Book of the Month: There There by Tommy Orange (2018)

Critical Evaluation

“The title of Tommy Orange’s bold debut novel is a reference to Gertrude Stein’s line about the city of her childhood, Oakland, California: “there is no there there”, she wrote. Oakland happens also to be Orange’s home town and provides the setting for the book, which has attracted many admiring reviews in the US.

The novel centres on the interconnected lives of a group of Native Americans – or Indians, as they call themselves, determined to reclaim a term more often used disparagingly. Orange, himself a member of the Cheyenne and Arapaho tribes of Oklahoma, deals not just with several centuries of oppression of the Native American community (which a brief, dryly witty prologue deals with in a devastatingly matter-of-fact way), but how rites and tradition can seem comically anachronistic in a world of “glass, metal, rubber, and wires, the speed, the hurtling masses” in which “the city took us in”. The book steers clear of the antique romance of the open plains; for that, as Orange wryly notes: “we have… Kevin Costner saving us, John Wayne slaying us [and] an Italian guy named Iron Eyes Cody playing our parts in movies”.

Instead, we encounter contemporary Indian life in all its messy and relatable complexity. The first character we meet, Tony Loneman, is the darkest, a 21-year-old drifter affected by foetal alcohol syndrome. It is his determination to rob the Big Oakland Powwow that gives the book its central narrative, and builds to a violent and unsettling ending that reflects the way in which the exchange of bullets has remained part of American life.”

Larman, Alexander, “There There by Tommy Orange review – moving and powerful,” The Guardian, July 15, 2018

 

First Excerpt

We got on a bus on a cold gray morning in late January 1970. Me and Jacquie had matching beat-up old red duffel bags that didn’t hold much, but we didn’t have much. I packed two outfits and tucked my teddy bear, Two Shoes, under my arm. The name Two Shoes came from my sister, because her childhood teddy bear only had one shoe the way they got it. Her bear wasn’t named One Shoe, but maybe I should have considered myself lucky to have a bear with two shoes and not just one. But then bears don’t wear shoes, so maybe I wasn’t lucky either but something else.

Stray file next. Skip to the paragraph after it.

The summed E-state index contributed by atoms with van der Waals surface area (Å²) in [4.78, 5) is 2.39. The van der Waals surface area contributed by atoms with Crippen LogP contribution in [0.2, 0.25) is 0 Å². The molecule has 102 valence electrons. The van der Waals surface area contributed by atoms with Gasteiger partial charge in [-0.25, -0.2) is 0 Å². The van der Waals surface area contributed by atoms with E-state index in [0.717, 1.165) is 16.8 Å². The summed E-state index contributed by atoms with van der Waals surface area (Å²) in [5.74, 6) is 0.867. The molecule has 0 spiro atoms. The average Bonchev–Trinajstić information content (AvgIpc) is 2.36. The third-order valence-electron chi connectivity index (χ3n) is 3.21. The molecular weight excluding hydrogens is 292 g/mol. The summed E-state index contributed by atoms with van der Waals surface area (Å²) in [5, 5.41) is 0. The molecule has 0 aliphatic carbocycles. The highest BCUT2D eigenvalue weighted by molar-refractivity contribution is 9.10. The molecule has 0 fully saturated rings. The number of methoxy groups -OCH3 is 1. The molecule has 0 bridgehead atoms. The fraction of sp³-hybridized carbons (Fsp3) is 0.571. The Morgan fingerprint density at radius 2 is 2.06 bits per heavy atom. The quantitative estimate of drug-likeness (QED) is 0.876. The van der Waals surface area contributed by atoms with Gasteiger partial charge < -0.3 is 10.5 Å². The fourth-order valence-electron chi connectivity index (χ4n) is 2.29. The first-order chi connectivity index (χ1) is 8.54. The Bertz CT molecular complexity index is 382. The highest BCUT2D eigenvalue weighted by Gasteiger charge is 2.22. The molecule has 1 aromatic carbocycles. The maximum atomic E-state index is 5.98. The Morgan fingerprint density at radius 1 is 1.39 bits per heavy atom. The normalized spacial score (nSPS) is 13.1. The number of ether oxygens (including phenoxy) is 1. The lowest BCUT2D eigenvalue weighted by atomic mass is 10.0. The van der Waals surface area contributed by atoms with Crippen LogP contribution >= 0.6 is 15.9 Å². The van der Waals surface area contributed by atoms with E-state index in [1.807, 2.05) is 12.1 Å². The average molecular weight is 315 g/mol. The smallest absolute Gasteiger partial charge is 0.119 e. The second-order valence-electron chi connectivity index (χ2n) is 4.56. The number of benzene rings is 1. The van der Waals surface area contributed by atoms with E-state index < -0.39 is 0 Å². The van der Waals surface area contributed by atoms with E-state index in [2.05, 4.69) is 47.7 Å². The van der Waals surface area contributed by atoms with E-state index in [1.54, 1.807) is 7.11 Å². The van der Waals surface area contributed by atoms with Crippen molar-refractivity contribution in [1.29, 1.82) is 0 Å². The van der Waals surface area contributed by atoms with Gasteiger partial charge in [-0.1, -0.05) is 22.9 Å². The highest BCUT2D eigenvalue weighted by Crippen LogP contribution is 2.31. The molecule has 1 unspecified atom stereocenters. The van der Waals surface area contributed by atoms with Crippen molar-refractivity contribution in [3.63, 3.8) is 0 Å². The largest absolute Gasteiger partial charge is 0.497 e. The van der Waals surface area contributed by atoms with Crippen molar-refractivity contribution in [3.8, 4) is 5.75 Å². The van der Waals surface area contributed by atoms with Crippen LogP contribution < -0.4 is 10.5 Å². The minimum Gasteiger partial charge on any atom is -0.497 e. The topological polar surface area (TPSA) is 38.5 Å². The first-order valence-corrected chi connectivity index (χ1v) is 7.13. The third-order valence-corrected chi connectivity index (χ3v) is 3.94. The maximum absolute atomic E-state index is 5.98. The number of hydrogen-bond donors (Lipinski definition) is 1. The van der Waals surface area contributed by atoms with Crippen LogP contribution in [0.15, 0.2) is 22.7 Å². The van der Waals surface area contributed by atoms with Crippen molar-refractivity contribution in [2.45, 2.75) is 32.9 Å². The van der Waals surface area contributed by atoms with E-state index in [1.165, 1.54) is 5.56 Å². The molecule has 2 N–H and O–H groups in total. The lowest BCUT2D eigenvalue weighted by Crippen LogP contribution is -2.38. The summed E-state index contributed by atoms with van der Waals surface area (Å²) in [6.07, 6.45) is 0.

Out on the sidewalk, our mom turned to face the house. “Say goodbye to it, girls.”
I’d gotten used to keeping an eye on the front door. I’d seen more than a few eviction notices. And sure enough, one was right there. Our mom always kept them up so she could claim she never saw them, in order to buy time.
Me and Jacquie looked up at the house. It’d been okay, the yellow house. For what it was. The first one we’d been in without either of the dads, so it’d been quiet, and even sweet, like the banana cream pie our mom made the first night we spent there, when the gas worked but the electricity hadn’t been turned on yet, and we ate standing up in the kitchen, in candlelight.
We were still thinking of what to say when our mom yelled “Bus!” and we had to scamper after her, dragging our matching red duffel bags behind us.

Second Excerpt

Indian Head

There was an Indian head, the head of an Indian, the drawing of the head of a headdressed, long haired, Indian depicted, drawn by an unknown artist in 1939, broadcast until the late 1970s to American TVs everywhere after all the shows ran out. It’s called the Indian Head Test Pattern. If you left the TV on, you’d hear a tone at 440 hertz—the tone used to tune instruments—and you’d see that Indian, surrounded by circles that looked like sights through rifle scopes. There was what looked like a bullseye in the middle of the screen, with numbers like coordinates. The Indian head was just above the bullseye, like all you’d need to do was nod up in agreement to set the sights on the target. This was just a test.

In 1621, colonists invited Massasoit, chief of the Wampanoags, to a feast after a recent land deal. Massasoit came with ninety of his men. That meal is why we still eat a meal together in November. Celebrate it as a nation. But that one wasn’t a thanksgiving meal. It was a land deal meal. Two years later there was another, similar meal, meant to symbolize eternal friendship. Two hundred Indians dropped dead that night from supposed unknown poison.